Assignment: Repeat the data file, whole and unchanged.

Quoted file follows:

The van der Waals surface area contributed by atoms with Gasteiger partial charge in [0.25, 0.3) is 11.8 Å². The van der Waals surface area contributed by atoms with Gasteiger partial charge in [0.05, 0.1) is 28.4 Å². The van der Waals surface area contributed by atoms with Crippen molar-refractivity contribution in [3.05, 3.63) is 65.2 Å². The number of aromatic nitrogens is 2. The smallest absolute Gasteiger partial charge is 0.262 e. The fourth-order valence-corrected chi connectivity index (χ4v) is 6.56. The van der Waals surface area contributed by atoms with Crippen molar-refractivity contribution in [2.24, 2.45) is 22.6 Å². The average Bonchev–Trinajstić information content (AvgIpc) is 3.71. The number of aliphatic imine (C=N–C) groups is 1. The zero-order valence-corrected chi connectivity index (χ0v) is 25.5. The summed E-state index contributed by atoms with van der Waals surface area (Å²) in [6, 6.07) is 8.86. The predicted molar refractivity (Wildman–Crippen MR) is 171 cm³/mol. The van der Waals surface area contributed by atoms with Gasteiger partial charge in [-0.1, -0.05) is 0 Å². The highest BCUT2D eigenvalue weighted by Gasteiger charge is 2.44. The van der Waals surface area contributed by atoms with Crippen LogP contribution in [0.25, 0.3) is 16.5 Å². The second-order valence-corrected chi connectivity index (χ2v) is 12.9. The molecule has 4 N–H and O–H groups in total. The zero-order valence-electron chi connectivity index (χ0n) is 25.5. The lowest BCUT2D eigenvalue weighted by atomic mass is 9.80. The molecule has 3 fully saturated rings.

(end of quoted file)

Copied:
The van der Waals surface area contributed by atoms with Gasteiger partial charge in [0.25, 0.3) is 11.8 Å². The van der Waals surface area contributed by atoms with Gasteiger partial charge in [0.05, 0.1) is 28.4 Å². The van der Waals surface area contributed by atoms with Crippen molar-refractivity contribution in [3.05, 3.63) is 65.2 Å². The number of aromatic nitrogens is 2. The smallest absolute Gasteiger partial charge is 0.262 e. The fourth-order valence-corrected chi connectivity index (χ4v) is 6.56. The van der Waals surface area contributed by atoms with Crippen molar-refractivity contribution in [2.24, 2.45) is 22.6 Å². The average Bonchev–Trinajstić information content (AvgIpc) is 3.71. The number of aliphatic imine (C=N–C) groups is 1. The zero-order valence-corrected chi connectivity index (χ0v) is 25.5. The summed E-state index contributed by atoms with van der Waals surface area (Å²) in [6, 6.07) is 8.86. The predicted molar refractivity (Wildman–Crippen MR) is 171 cm³/mol. The van der Waals surface area contributed by atoms with Gasteiger partial charge in [-0.1, -0.05) is 0 Å². The highest BCUT2D eigenvalue weighted by Gasteiger charge is 2.44. The van der Waals surface area contributed by atoms with Crippen LogP contribution in [0.25, 0.3) is 16.5 Å². The second-order valence-corrected chi connectivity index (χ2v) is 12.9. The molecule has 4 N–H and O–H groups in total. The zero-order valence-electron chi connectivity index (χ0n) is 25.5. The lowest BCUT2D eigenvalue weighted by atomic mass is 9.80. The molecule has 3 fully saturated rings.